Welcome to the new look and features of weADAPT and our microsites! Please send feedback to [email protected].

Locally Led Planning: A Guide for Building Climate Resilience in Urban Informal Settlements

Discover resources for locally-led, inclusive, multisectoral upgrading for climate resilience in urban informal settlements in this guide. It aims to support a range of stakeholders to both build climate resilience in informal settlements and link locally led action with broader processes of urban and climate governance.
Art saying Mukuru Villages: the spatial planning area
Credit: Professor Jason Corburn

Introduction

This Guide provides resources for locally led, inclusive, multisectoral upgrading for climate resilience in urban informal settlements. Designed as a guide not a toolkit, it pays particular attention to context and its variation across cities and countries — the principles, guides and methods in this document must be translated to each unique context. It can help replicate the approaches and roles taken by institutions and people for comprehensive, transformative upgrading — based largely on the experience from the Mukuru Special Planning Area (SPA) in Nairobi, Kenya — but not the specific plans themselves. While the focus is on Africa, the lessons can be applied elsewhere as well.

This Guide aims to:

  • Support national and local champions and local governments; communities; civil society and academia; and funders in undertaking multisectoral and inclusive upgrading to both build climate resilience in informal settlements and link locally led action with broader processes of urban and climate governance.
  • Serve to convene discussions, provide questions and fuel your imagination to innovate the right approach for your context.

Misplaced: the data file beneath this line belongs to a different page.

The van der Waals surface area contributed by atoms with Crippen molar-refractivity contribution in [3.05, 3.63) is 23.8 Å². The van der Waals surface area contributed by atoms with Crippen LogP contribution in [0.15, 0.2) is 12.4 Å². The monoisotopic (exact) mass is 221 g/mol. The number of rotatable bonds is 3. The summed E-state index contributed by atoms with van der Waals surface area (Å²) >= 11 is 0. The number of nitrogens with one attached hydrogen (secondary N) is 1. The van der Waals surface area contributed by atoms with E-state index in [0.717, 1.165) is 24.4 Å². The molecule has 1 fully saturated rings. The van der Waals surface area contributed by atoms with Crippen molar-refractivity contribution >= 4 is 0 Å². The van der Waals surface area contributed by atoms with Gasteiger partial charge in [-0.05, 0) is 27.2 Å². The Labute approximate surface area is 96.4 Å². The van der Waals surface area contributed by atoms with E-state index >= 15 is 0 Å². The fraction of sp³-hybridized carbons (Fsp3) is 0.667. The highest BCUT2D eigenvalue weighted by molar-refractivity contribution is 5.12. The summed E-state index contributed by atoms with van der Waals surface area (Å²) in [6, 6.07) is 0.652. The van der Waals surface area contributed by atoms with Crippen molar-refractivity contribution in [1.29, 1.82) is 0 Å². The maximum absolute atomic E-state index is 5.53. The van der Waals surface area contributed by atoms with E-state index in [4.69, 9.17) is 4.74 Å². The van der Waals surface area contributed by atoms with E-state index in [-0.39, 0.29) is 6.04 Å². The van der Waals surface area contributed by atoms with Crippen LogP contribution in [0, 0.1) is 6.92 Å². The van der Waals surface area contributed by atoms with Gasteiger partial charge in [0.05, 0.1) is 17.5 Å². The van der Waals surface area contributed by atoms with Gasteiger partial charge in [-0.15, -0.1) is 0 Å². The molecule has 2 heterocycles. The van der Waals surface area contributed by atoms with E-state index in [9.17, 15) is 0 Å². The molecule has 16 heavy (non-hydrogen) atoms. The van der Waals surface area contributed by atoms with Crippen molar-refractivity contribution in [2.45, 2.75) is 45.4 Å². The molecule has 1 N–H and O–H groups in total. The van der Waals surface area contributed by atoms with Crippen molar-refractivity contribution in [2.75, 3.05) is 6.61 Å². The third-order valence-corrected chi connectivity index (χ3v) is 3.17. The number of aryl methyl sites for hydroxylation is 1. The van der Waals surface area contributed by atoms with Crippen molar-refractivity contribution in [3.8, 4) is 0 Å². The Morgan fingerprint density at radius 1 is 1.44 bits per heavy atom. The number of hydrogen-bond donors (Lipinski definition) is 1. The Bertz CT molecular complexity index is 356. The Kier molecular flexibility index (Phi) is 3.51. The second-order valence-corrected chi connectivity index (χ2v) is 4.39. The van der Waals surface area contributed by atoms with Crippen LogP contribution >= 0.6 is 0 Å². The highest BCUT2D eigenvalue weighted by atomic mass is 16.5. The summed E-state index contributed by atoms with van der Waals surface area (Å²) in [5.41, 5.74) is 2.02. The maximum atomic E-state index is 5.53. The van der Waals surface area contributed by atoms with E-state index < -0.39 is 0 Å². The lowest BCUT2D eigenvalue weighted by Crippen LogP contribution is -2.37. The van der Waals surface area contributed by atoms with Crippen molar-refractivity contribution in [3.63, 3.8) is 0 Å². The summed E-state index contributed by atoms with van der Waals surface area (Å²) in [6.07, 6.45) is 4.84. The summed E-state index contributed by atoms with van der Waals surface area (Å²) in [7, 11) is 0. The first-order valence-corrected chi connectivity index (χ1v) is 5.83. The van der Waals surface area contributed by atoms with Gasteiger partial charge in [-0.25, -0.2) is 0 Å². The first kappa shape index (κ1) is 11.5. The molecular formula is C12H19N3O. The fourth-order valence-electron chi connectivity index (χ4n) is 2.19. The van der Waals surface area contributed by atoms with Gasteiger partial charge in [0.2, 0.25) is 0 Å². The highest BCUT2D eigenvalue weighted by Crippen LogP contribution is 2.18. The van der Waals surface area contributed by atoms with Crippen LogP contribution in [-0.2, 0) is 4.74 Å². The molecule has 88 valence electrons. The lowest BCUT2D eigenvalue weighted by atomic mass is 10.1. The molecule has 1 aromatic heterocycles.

The Guide is designed as a living repository to evolve in tandem with the work of the Global Center on Adaptation (GCA), the African Development Bank (AfDB) and their joint initiative, the Africa Infrastructure Resilience Accelerator of the Africa Adaptation Acceleration Program (AAAP). It will both inform and be informed by practice on the ground. Future versions will incorporate lessons learned during ongoing efforts across Africa and beyond.

This article is an abridged version of the original text, which can be downloaded from the right-hand column. Please access the original text for more detail, research purposes, full references, or to quote text.

Data Collection

This section briefly outlines how the research for this Guide was carried out. It was conducted between March and October 2022 and included:

  • Interviews and focus groups with residents of Mukuru Kwa Njenga, Kwa Reuben and Viwandani, members of the Kenyan urban poor federation Muungano wa Wanavijiji, local government staff, and civil society and academic partners;
  • A survey for Mukuru residents with 183 responses;
  • Ongoing conversations with the staff of the Akiba Mashinani Trust (AMT) and Slum Dwellers International-Kenya (SDI-K) as well as their Indian affiliates;
  • Reviews of existing documentation, reports and articles.

Upgrading Informal Settlements for Climate Resilience

Explore this section of the guide (p.13-36) for summaries of key case studies in locally led, inclusive and multisectoral upgrading of urban informal settlements (such as the Mukuru SPA) and brief discussions of key concepts for the urgently needed local-to-international action to upgrade informal settlements for climate resilience.

Key messages:

  • While upgrading is yet to be mainstreamed as climate change adaptation, it is a widely accepted practice in urban governance that can greatly increase the resilience of residents and infrastructure in informal settlements to climate change impacts.
  • Social drivers of vulnerability like low-income and gender discrimination intersect with environmental risks.
  • Upgrading alone does not ensure inclusion. Just because a local government undertakes upgrading does not ensure that all residents will be engaged, or benefit, equally.
  • Informal settlements often play important roles in their city’s economy and therefore to its resilience to disasters and shocks.
  • While upgrading reduces many climate-related risks, it has limits.